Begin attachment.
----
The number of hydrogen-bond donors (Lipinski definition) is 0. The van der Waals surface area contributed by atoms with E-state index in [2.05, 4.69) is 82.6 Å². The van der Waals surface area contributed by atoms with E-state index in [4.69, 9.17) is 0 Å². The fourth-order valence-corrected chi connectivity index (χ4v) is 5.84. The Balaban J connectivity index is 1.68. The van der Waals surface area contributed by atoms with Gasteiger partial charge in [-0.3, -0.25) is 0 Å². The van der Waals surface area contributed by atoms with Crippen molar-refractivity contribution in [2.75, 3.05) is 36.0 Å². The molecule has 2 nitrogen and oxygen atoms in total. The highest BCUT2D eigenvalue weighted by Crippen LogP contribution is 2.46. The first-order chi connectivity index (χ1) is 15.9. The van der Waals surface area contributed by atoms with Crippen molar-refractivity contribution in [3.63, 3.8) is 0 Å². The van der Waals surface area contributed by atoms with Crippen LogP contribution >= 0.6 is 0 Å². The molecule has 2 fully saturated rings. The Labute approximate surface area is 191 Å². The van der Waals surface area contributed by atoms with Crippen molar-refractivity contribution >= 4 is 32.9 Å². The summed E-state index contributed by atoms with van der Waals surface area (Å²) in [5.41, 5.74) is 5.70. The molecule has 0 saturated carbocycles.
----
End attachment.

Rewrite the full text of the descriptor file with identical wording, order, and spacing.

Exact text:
The number of hydrogen-bond donors (Lipinski definition) is 0. The van der Waals surface area contributed by atoms with E-state index in [2.05, 4.69) is 82.6 Å². The van der Waals surface area contributed by atoms with E-state index in [4.69, 9.17) is 0 Å². The fourth-order valence-corrected chi connectivity index (χ4v) is 5.84. The Balaban J connectivity index is 1.68. The van der Waals surface area contributed by atoms with Gasteiger partial charge in [-0.3, -0.25) is 0 Å². The van der Waals surface area contributed by atoms with Crippen molar-refractivity contribution in [2.75, 3.05) is 36.0 Å². The molecule has 2 nitrogen and oxygen atoms in total. The highest BCUT2D eigenvalue weighted by Crippen LogP contribution is 2.46. The first-order chi connectivity index (χ1) is 15.9. The van der Waals surface area contributed by atoms with Crippen molar-refractivity contribution in [3.63, 3.8) is 0 Å². The van der Waals surface area contributed by atoms with Crippen LogP contribution >= 0.6 is 0 Å². The molecule has 2 fully saturated rings. The Labute approximate surface area is 191 Å². The van der Waals surface area contributed by atoms with Crippen molar-refractivity contribution >= 4 is 32.9 Å². The summed E-state index contributed by atoms with van der Waals surface area (Å²) in [5.41, 5.74) is 5.70. The molecule has 0 saturated carbocycles.